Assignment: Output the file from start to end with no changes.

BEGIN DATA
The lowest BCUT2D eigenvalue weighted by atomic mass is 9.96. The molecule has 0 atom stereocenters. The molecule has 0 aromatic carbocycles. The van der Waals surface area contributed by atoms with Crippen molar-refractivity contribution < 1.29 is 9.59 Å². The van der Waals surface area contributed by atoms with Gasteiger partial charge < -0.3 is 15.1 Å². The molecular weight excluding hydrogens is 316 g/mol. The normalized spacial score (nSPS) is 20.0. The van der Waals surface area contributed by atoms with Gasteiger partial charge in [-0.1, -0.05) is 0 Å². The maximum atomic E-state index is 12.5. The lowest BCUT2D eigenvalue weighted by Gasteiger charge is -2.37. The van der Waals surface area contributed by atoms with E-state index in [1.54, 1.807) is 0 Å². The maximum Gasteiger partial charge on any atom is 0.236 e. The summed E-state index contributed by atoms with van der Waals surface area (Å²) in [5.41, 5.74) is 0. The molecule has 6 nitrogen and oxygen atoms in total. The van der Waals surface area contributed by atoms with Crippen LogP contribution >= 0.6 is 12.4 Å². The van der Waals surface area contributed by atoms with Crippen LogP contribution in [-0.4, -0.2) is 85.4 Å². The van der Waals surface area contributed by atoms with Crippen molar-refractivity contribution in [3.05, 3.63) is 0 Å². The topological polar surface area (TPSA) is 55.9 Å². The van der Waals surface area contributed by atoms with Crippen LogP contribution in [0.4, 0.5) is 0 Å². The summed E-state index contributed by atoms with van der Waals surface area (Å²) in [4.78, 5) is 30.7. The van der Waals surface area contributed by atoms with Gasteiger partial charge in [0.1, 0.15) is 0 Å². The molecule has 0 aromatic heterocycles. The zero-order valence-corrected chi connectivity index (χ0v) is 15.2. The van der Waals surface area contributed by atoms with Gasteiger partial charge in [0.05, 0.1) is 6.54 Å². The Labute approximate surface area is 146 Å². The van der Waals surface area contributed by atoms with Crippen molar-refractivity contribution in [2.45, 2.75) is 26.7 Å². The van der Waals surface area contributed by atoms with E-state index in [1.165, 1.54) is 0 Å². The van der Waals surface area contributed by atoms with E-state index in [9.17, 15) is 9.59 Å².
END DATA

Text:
The lowest BCUT2D eigenvalue weighted by atomic mass is 9.96. The molecule has 0 atom stereocenters. The molecule has 0 aromatic carbocycles. The van der Waals surface area contributed by atoms with Crippen molar-refractivity contribution < 1.29 is 9.59 Å². The van der Waals surface area contributed by atoms with Gasteiger partial charge < -0.3 is 15.1 Å². The molecular weight excluding hydrogens is 316 g/mol. The normalized spacial score (nSPS) is 20.0. The van der Waals surface area contributed by atoms with Gasteiger partial charge in [-0.1, -0.05) is 0 Å². The maximum atomic E-state index is 12.5. The lowest BCUT2D eigenvalue weighted by Gasteiger charge is -2.37. The van der Waals surface area contributed by atoms with E-state index in [1.54, 1.807) is 0 Å². The maximum Gasteiger partial charge on any atom is 0.236 e. The summed E-state index contributed by atoms with van der Waals surface area (Å²) in [5.41, 5.74) is 0. The molecule has 6 nitrogen and oxygen atoms in total. The van der Waals surface area contributed by atoms with Crippen LogP contribution >= 0.6 is 12.4 Å². The van der Waals surface area contributed by atoms with Crippen LogP contribution in [-0.4, -0.2) is 85.4 Å². The van der Waals surface area contributed by atoms with Crippen molar-refractivity contribution in [3.05, 3.63) is 0 Å². The topological polar surface area (TPSA) is 55.9 Å². The van der Waals surface area contributed by atoms with Crippen LogP contribution in [0.4, 0.5) is 0 Å². The summed E-state index contributed by atoms with van der Waals surface area (Å²) in [4.78, 5) is 30.7. The van der Waals surface area contributed by atoms with Gasteiger partial charge in [0.1, 0.15) is 0 Å². The molecule has 0 aromatic heterocycles. The zero-order valence-corrected chi connectivity index (χ0v) is 15.2. The van der Waals surface area contributed by atoms with Gasteiger partial charge in [0.05, 0.1) is 6.54 Å². The Labute approximate surface area is 146 Å². The van der Waals surface area contributed by atoms with Crippen molar-refractivity contribution in [2.45, 2.75) is 26.7 Å². The van der Waals surface area contributed by atoms with E-state index in [1.165, 1.54) is 0 Å². The van der Waals surface area contributed by atoms with E-state index in [9.17, 15) is 9.59 Å².